Public briefing on the RDR decision by ECan

  • North Canterbury Central South Island
  • 18/07/2018
  • Richie Cosgrove

Public briefing on the RDR decision by ECan

Central South Island Fish & Game has held a public briefing for anglers to digest the decision by ECan Commissioners to allow RDR Management Ltd (RDRML) to take additional water from the Rangitata River and replace the current fish fence system (BAFF) with a mechanical rotary fish screen.

Widely reported as a “slap in the face” for anglers by ECan, CSI Chief Executive Jay Graybill spoke to 60 people at the Ashburton Trust Event Centre about the efforts CSI staff put into their submission. 

Above Right: CSI Fish & Game's Chief executive Jay Graybill briefs the anglers.

Lawyer Sarah Eveleigh from Anderson Lloyd, who represented CSI Fish & Game at the hearings, presented CSI's case and the outcomes for Fish & Game. 

Central South Island Fish & Game opposed the 10 cumec take on four key points:

effects on outstanding characteristics, natural character and sediment deposition; insufficient information on where and how the water would be used; sought amendment of the sand trap flushing regime to take account of changes in the residual flow regime; and sought a suite of performance standards for the mechanical rotary fish screen and opposed the rock bund/ gallery design initially proposed. 

CSI Fish & Game’s case involved legal submissions and expert evidence from Alasdair Keane (hydrology), Dr Murray Hicks (sediment transport and geomorphology), Mark Webb (fishery and angling values), Marty Bonnett (fish screen) and Helen Marr (planning). 

In the lead-up to the hearings, CSI held two meetings with anglers and a workshop to help them make their own submissions to the commissioners. 

However the efforts of Fish & Game and anglers was in vain as the commissioners granted consent to RDRML to take the 10 cumecs of water from river flows above 132.6 cumecs. 

Following explanation of the commissioners’ decision to allow the 10 cumec take, Sarah Eveleigh summarised the outcomes. 

The outcomes achieved were:

Confirmation that a rotary fish screen is the only option; the rotary screen has to be operational within 30 months and prior to any abstraction of the additional 10 cumecs;

That all fish are to be excluded from the RDRML infrastructure, are returned to river safely and a number of detailed requirements regarding screen design and operation;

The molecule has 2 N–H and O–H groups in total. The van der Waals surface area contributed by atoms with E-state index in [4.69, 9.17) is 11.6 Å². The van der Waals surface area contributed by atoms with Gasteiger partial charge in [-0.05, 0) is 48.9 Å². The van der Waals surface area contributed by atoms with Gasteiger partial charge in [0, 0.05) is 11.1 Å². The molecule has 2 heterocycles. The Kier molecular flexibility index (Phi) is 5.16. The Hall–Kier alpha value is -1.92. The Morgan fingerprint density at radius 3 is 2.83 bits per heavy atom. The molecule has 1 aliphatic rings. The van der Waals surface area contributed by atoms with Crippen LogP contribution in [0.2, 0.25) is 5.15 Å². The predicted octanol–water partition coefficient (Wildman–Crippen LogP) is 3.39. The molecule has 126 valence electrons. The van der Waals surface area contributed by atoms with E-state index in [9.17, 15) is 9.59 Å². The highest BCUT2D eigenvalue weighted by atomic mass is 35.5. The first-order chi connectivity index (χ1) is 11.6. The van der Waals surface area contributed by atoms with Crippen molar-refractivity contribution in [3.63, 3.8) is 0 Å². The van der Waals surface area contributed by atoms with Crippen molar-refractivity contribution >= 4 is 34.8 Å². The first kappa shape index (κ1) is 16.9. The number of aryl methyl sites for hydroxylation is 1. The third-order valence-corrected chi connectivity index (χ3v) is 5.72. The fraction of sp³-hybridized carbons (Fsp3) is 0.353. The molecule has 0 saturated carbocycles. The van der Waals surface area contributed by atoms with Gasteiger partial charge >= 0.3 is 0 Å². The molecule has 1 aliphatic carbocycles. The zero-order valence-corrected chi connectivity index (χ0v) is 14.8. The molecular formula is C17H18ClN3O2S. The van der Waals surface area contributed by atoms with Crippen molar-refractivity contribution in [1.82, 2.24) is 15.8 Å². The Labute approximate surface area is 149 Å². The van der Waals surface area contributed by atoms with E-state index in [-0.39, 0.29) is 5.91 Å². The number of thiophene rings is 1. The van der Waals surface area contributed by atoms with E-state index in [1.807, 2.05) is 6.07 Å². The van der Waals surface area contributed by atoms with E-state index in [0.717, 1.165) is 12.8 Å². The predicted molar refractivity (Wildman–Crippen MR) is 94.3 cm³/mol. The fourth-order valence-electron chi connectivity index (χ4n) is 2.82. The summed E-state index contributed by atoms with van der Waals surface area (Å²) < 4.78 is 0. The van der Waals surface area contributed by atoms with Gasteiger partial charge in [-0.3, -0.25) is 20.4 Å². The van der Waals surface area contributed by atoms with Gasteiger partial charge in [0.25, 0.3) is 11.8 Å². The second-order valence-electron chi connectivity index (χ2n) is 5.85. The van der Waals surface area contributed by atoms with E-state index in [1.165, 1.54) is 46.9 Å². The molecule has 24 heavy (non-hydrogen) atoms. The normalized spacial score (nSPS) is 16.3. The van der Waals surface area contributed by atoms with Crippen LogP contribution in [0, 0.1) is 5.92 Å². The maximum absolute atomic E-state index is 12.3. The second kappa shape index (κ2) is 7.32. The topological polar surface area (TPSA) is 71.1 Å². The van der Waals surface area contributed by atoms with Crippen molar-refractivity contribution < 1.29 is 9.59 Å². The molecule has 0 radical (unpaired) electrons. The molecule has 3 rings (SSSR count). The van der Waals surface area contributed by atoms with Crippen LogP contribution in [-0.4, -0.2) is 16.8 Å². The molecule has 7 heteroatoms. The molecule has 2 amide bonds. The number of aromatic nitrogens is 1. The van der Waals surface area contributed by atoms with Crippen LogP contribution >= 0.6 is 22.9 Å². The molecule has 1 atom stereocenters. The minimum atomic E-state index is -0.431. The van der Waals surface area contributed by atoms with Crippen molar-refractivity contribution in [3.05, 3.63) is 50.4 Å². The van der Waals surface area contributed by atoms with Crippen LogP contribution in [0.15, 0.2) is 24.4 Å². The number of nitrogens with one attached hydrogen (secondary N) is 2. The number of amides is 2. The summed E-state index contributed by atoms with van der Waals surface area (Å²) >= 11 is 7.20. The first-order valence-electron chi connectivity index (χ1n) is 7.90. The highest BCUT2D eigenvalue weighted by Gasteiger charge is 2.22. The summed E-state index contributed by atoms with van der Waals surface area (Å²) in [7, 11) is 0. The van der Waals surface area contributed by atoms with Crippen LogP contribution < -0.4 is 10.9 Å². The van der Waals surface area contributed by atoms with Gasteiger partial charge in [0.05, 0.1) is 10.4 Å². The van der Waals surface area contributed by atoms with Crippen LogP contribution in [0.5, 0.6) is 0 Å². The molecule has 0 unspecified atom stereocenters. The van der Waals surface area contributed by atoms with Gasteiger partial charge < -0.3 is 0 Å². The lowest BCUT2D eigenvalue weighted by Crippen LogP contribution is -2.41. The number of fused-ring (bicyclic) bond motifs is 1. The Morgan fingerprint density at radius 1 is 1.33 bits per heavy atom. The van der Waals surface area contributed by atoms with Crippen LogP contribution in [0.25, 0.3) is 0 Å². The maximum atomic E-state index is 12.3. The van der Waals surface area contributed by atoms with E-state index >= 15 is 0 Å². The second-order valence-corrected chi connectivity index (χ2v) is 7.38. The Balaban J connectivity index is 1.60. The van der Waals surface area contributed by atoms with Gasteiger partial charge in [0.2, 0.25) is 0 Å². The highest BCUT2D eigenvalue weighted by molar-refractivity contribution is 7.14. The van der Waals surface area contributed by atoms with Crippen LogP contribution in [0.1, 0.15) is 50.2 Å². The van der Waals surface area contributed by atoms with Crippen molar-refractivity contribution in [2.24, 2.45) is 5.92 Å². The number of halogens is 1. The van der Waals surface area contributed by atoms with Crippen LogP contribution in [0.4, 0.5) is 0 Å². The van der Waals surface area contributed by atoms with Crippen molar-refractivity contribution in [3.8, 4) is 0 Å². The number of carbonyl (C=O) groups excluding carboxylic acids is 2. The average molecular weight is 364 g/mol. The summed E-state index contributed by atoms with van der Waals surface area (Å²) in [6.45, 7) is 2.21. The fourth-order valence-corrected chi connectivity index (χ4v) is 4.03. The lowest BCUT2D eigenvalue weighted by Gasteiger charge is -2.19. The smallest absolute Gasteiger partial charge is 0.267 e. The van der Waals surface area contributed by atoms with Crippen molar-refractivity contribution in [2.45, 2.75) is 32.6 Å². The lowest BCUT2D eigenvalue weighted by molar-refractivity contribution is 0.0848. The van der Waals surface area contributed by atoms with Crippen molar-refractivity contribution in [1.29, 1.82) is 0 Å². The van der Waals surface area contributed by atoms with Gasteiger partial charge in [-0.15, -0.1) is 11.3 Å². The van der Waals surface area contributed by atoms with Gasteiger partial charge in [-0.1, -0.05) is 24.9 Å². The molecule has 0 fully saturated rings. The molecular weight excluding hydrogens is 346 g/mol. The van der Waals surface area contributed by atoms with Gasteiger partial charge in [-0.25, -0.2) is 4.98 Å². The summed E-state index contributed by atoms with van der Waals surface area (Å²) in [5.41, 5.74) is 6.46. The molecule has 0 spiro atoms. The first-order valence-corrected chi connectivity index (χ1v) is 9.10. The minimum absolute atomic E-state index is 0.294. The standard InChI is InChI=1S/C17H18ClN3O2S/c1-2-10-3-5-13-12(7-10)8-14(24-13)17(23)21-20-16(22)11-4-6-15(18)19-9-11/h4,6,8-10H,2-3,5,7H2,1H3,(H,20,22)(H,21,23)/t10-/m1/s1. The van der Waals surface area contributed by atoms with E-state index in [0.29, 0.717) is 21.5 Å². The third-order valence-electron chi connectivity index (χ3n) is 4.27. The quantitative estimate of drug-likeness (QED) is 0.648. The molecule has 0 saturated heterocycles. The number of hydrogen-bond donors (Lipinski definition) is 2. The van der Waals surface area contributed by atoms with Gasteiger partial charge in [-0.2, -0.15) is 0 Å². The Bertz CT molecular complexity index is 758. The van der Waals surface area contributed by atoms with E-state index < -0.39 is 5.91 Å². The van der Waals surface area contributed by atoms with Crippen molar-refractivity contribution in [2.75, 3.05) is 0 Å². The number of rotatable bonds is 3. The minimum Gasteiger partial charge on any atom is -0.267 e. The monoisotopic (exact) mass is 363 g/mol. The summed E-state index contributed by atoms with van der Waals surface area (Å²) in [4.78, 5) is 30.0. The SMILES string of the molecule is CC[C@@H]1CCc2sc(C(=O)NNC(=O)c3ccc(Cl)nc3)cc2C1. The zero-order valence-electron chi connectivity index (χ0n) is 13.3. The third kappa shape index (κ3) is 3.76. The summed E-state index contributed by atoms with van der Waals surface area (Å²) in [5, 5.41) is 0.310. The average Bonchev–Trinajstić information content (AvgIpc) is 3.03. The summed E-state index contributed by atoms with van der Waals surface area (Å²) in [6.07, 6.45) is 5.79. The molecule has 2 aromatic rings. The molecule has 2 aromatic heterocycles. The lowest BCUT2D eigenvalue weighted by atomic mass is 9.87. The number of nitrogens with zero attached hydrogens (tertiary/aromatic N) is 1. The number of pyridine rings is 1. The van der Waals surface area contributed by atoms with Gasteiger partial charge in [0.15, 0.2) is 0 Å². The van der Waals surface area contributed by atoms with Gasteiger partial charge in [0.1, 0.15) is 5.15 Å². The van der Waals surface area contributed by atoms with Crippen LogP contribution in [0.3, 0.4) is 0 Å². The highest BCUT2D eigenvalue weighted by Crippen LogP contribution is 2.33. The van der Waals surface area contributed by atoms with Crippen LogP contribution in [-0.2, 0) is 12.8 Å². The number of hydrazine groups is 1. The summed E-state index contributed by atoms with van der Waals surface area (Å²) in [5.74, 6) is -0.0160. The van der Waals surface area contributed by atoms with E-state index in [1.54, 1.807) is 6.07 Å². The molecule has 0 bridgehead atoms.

A Fish Screen Management Plan to prescribe details of the monitoring regime to confirm performance of the screen;

If the screen is non-compliant then remedial actions recommended by a fisheries ecologist must be implemented;

RDRML to engage with Central South Island Fish & Game in preparing the Fish Screen Management Plan;

No abstraction of the additional 10cumecs to take place at the same time as the sand trap is discharging;
A river geomorphology monitoring plan that requires surveys to be undertaken at five-yearly intervals;

A requirement for a River Fine Sediment Monitoring Plan including complementary benthic macroinvertebrate monitoring; and

A water quality monitoring plan and a condition on the discharge consent that replicates the Rangitata River Water Conservation Order for maintenance of water quality. 

The outcomes not achieved were:

Replacement screen to be operational within 18 months;

Fish screen standards for maximum rather than average approach velocity and exposure time;

A requirement to implement recommendations of the river fine sediment monitoring plan;

A requirement for instream water quality monitoring during test discharges.

Central South Island Fish & Game now has to decide on whether or not it appeals the commissioners’ decision by July 27.

Jay Graybill thanked anglers for attending and their great efforts in presenting to the hearing commissioners on behalf of the river that they so highly value.

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